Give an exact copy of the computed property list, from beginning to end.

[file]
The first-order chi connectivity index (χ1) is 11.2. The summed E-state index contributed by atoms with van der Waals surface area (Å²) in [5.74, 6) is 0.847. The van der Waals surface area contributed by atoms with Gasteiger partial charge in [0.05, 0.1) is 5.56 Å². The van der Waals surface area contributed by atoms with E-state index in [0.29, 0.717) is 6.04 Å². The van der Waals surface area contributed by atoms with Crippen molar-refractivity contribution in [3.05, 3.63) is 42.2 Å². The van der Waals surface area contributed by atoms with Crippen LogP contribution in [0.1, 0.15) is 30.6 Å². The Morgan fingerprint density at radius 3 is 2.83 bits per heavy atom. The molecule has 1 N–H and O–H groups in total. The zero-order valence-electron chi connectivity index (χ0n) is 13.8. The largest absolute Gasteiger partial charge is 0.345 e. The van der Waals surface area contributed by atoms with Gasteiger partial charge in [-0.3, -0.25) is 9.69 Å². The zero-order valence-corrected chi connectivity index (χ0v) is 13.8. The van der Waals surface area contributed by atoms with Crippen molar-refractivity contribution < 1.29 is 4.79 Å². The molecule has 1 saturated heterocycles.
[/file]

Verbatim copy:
The first-order chi connectivity index (χ1) is 11.2. The summed E-state index contributed by atoms with van der Waals surface area (Å²) in [5.74, 6) is 0.847. The van der Waals surface area contributed by atoms with Gasteiger partial charge in [0.05, 0.1) is 5.56 Å². The van der Waals surface area contributed by atoms with E-state index in [0.29, 0.717) is 6.04 Å². The van der Waals surface area contributed by atoms with Crippen molar-refractivity contribution in [3.05, 3.63) is 42.2 Å². The van der Waals surface area contributed by atoms with Crippen LogP contribution in [0.1, 0.15) is 30.6 Å². The Morgan fingerprint density at radius 3 is 2.83 bits per heavy atom. The molecule has 1 N–H and O–H groups in total. The zero-order valence-electron chi connectivity index (χ0n) is 13.8. The largest absolute Gasteiger partial charge is 0.345 e. The van der Waals surface area contributed by atoms with Gasteiger partial charge in [-0.3, -0.25) is 9.69 Å². The zero-order valence-corrected chi connectivity index (χ0v) is 13.8. The van der Waals surface area contributed by atoms with Crippen molar-refractivity contribution < 1.29 is 4.79 Å². The molecule has 1 saturated heterocycles.